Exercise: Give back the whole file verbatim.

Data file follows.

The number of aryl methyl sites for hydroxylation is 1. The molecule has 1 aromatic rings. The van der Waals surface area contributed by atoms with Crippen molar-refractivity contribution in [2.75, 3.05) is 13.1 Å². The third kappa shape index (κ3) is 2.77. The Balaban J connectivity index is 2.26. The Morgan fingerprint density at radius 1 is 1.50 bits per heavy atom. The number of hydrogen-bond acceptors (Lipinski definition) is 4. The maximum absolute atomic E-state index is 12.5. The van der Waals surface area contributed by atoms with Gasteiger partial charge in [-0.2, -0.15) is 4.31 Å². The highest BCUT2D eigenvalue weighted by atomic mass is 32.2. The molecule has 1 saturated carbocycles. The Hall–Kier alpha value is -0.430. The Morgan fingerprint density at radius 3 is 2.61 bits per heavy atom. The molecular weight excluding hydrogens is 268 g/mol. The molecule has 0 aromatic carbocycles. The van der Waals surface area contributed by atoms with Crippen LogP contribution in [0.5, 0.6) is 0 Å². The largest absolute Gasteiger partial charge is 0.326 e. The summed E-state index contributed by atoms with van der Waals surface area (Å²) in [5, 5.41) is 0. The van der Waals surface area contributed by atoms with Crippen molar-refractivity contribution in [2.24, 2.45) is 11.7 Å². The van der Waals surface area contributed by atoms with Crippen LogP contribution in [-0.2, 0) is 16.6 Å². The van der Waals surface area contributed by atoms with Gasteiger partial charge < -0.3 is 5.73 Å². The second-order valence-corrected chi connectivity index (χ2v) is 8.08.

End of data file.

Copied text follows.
The number of aryl methyl sites for hydroxylation is 1. The molecule has 1 aromatic rings. The van der Waals surface area contributed by atoms with Crippen molar-refractivity contribution in [2.75, 3.05) is 13.1 Å². The third kappa shape index (κ3) is 2.77. The Balaban J connectivity index is 2.26. The Morgan fingerprint density at radius 1 is 1.50 bits per heavy atom. The number of hydrogen-bond acceptors (Lipinski definition) is 4. The maximum absolute atomic E-state index is 12.5. The van der Waals surface area contributed by atoms with Gasteiger partial charge in [-0.2, -0.15) is 4.31 Å². The highest BCUT2D eigenvalue weighted by atomic mass is 32.2. The molecule has 1 saturated carbocycles. The Hall–Kier alpha value is -0.430. The Morgan fingerprint density at radius 3 is 2.61 bits per heavy atom. The molecular weight excluding hydrogens is 268 g/mol. The molecule has 0 aromatic carbocycles. The van der Waals surface area contributed by atoms with Crippen LogP contribution in [0.5, 0.6) is 0 Å². The largest absolute Gasteiger partial charge is 0.326 e. The summed E-state index contributed by atoms with van der Waals surface area (Å²) in [5, 5.41) is 0. The van der Waals surface area contributed by atoms with Crippen molar-refractivity contribution in [2.24, 2.45) is 11.7 Å². The van der Waals surface area contributed by atoms with Crippen LogP contribution in [-0.2, 0) is 16.6 Å². The van der Waals surface area contributed by atoms with Gasteiger partial charge < -0.3 is 5.73 Å². The second-order valence-corrected chi connectivity index (χ2v) is 8.08.